August 4, 2009 Box #7
Finally the heat is letting up, allowing us to return to our usual work schedule. Irrigation (a.k.a irritation) plays a crucial role on the farm during the hot summer months. It is very important for us to stay on top of watering. If we get behind and have hot weather like we did this past week, new plantings (like all of our fall broccoli, cabbage and cauliflower) could be lost. Even though we have been keeping up with our irrigation schedule some plants just didn’t like all that heat. The beets looked pretty miserable, their leaves drooping and wilted. Luckily the after a cool night they perk back up. The tomatoes seemed to love every bit of it. Our water supply comes from a well. We have two irrigation lines, that we leap frog around the fields. Each line is comprised of nine 40’ pipes that stretch out across the width of the field, 360 feet. . Every morning (and sometimes afternoon) we head out to set up the line. This entails un-hooking the pipes and carrying them sixty feet to the next section of field to be watered. The reason we nicknamed irrigation “irritation” is because of the numerous mishaps that can arise in this process. One of the worst is when a pipe hook hasn’t been latched and pulled tightly to the next sprinkler. When this happens you turn on the water, the hooks blow open, and way too much water comes out. But, when everything goes smoothly you can quickly return to work feeling like a complete genius knowing that the veggies will be getting a much needed drink.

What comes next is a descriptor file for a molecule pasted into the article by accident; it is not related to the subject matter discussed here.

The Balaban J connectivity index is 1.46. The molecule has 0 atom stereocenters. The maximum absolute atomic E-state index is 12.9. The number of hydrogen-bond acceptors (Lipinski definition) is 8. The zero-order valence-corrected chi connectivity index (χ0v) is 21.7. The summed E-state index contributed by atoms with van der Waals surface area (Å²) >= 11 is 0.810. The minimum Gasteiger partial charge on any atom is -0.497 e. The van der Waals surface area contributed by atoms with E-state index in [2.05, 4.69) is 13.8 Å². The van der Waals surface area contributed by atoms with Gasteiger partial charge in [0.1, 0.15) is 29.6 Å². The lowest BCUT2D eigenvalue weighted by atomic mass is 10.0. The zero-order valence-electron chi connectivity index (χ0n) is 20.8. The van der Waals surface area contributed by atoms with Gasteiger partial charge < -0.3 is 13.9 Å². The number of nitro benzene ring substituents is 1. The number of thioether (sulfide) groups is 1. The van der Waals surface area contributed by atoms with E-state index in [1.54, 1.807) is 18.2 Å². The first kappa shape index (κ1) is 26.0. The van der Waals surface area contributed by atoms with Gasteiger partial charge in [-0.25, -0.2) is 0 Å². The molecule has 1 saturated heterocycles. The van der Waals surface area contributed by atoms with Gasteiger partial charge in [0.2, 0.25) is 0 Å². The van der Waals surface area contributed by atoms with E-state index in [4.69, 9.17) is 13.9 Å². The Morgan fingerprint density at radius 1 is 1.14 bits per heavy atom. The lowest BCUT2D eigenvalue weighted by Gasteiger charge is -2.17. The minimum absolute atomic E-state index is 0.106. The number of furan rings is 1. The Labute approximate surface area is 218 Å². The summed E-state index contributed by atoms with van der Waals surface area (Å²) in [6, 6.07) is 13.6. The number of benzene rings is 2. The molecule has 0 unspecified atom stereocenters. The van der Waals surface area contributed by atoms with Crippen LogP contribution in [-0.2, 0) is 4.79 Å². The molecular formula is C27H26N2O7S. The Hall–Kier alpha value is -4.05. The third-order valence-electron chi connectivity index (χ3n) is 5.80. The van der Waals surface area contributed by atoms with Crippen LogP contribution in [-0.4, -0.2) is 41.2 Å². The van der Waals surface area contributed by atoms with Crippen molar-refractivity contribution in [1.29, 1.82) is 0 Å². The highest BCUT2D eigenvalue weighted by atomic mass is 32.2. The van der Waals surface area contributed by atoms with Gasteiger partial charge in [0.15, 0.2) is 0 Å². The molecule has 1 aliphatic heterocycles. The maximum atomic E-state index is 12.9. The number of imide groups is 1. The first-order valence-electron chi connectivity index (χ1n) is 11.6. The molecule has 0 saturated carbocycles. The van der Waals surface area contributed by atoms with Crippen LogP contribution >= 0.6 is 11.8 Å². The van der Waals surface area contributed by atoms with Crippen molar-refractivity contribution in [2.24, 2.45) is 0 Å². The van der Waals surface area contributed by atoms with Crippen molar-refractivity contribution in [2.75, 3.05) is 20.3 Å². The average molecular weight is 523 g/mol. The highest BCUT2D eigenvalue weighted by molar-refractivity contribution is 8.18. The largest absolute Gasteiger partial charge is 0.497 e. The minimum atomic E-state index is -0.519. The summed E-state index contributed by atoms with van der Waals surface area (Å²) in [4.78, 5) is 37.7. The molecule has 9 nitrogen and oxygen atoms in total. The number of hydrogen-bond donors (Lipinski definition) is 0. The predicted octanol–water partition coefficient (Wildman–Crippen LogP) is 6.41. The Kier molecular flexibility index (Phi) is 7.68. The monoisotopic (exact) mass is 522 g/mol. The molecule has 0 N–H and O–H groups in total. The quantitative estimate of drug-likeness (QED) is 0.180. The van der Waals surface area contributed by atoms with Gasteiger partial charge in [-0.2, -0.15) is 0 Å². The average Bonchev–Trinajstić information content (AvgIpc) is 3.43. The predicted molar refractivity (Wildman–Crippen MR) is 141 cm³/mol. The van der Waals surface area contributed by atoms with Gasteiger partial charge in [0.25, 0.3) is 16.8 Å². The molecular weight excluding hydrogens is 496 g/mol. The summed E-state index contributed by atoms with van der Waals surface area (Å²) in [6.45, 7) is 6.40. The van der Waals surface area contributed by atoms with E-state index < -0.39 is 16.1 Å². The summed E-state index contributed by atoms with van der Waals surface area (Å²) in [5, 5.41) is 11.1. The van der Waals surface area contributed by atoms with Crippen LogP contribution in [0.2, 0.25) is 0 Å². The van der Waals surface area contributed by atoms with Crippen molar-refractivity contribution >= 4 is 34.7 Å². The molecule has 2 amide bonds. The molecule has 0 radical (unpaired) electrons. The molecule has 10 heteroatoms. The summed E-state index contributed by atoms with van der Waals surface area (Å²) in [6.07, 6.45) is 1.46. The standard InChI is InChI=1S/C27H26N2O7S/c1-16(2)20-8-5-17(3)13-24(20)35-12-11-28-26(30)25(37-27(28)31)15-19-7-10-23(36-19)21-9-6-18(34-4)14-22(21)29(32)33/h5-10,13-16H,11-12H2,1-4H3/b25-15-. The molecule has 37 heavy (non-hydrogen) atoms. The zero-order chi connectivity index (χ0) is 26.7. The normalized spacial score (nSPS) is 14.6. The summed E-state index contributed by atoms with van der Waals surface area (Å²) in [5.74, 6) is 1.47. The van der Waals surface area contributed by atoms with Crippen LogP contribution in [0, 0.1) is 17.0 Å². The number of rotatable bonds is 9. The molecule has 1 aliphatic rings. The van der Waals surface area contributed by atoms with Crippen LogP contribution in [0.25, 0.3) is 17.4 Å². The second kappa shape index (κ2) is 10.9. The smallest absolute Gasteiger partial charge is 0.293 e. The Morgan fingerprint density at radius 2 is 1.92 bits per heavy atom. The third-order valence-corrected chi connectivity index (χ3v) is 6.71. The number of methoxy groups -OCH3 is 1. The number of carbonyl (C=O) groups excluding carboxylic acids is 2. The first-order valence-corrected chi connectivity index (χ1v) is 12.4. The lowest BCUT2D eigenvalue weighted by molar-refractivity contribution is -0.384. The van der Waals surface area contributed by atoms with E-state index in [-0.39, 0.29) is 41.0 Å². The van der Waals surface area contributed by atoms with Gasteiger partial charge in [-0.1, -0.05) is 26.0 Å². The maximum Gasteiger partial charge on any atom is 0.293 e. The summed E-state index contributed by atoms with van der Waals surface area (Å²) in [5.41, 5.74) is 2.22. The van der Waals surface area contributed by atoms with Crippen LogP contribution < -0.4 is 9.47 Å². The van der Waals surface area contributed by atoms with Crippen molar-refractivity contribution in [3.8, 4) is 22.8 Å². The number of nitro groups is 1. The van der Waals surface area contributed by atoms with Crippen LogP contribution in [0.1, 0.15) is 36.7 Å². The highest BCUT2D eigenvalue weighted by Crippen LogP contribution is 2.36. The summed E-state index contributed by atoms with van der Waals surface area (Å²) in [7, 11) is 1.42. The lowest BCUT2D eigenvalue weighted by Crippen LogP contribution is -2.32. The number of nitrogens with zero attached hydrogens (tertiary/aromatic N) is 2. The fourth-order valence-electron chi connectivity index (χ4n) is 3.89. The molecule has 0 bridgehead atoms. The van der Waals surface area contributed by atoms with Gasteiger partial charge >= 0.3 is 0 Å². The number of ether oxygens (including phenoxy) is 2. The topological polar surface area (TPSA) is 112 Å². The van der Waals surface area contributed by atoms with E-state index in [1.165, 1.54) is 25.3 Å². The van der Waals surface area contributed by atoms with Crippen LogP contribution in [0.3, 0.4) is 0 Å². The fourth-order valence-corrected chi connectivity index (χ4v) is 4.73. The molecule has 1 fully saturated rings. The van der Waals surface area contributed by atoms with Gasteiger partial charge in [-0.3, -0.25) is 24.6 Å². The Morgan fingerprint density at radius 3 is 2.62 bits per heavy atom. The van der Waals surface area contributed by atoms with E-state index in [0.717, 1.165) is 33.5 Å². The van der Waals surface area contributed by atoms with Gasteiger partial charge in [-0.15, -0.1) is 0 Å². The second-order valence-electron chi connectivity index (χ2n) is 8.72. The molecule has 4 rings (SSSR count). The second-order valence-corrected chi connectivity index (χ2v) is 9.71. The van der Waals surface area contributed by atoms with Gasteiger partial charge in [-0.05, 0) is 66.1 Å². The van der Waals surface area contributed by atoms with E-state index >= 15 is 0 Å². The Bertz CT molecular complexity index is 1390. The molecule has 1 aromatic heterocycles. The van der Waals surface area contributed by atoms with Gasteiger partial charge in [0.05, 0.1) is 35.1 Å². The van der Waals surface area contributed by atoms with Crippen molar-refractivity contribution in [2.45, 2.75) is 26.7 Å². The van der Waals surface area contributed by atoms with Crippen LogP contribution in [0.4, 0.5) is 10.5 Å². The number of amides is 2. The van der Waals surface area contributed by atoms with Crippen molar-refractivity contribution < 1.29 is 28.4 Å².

In this week’s box:
Lettuce Green beans
Basil Walla Walla Onion
Summer Squash Swiss Chard
Carrots New Potatoes
Epazote is a herb native to Mexico, Central and South America. It is traditionally cooked with beans for flavor and to help with digestion.
This past weekend an original Wobbly Cart Farming Collective member got married in Portland. Providing many folks in the valley with the opportunity to trade in our dirty work boots and pants for something a little more festive. It was great to share the food we’ve grown with so many people and for such a special occasion.
After much deliberation, we decided that the price was right and so was the timing, to purchase a box truck. Just in time for all the heavy vegetables of late summer to come on. We figured it would just be the “Pig Van” (our current market and delivery van) until we had to put her down, but we have started to out grow the old 1985 Chevy Conversion Van. Luckily we got one heck of a deal on a newish box truck that appears to be in good condition. So if you have any recommendations on a name for the market truck we would love to hear them.
Marianne + Liza